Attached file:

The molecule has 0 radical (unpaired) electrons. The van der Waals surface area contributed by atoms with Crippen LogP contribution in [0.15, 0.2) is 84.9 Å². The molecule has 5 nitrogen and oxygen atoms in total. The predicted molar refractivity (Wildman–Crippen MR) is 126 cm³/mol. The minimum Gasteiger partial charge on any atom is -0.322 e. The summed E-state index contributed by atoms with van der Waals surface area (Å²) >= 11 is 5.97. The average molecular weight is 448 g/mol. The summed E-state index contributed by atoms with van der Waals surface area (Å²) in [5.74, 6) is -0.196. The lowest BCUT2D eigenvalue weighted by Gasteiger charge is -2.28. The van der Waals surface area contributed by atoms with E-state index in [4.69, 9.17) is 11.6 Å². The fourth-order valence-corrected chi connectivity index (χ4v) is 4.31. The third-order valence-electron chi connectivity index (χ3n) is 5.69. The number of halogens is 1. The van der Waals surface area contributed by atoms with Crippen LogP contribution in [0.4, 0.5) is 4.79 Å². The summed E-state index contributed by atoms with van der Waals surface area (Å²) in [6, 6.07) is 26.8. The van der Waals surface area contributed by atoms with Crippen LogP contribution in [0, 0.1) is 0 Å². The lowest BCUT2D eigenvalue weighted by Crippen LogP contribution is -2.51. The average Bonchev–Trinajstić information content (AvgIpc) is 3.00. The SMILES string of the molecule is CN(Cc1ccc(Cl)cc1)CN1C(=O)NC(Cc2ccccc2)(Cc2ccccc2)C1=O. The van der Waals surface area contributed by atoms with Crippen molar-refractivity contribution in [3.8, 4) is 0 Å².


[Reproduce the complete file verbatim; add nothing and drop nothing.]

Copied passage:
The molecule has 0 radical (unpaired) electrons. The van der Waals surface area contributed by atoms with Crippen LogP contribution in [0.15, 0.2) is 84.9 Å². The molecule has 5 nitrogen and oxygen atoms in total. The predicted molar refractivity (Wildman–Crippen MR) is 126 cm³/mol. The minimum Gasteiger partial charge on any atom is -0.322 e. The summed E-state index contributed by atoms with van der Waals surface area (Å²) >= 11 is 5.97. The average molecular weight is 448 g/mol. The summed E-state index contributed by atoms with van der Waals surface area (Å²) in [5.74, 6) is -0.196. The lowest BCUT2D eigenvalue weighted by Gasteiger charge is -2.28. The van der Waals surface area contributed by atoms with E-state index in [4.69, 9.17) is 11.6 Å². The fourth-order valence-corrected chi connectivity index (χ4v) is 4.31. The third-order valence-electron chi connectivity index (χ3n) is 5.69. The number of halogens is 1. The van der Waals surface area contributed by atoms with Crippen LogP contribution in [0.4, 0.5) is 4.79 Å². The summed E-state index contributed by atoms with van der Waals surface area (Å²) in [6, 6.07) is 26.8. The van der Waals surface area contributed by atoms with Crippen LogP contribution in [0, 0.1) is 0 Å². The lowest BCUT2D eigenvalue weighted by Crippen LogP contribution is -2.51. The average Bonchev–Trinajstić information content (AvgIpc) is 3.00. The SMILES string of the molecule is CN(Cc1ccc(Cl)cc1)CN1C(=O)NC(Cc2ccccc2)(Cc2ccccc2)C1=O. The van der Waals surface area contributed by atoms with Crippen molar-refractivity contribution in [3.8, 4) is 0 Å².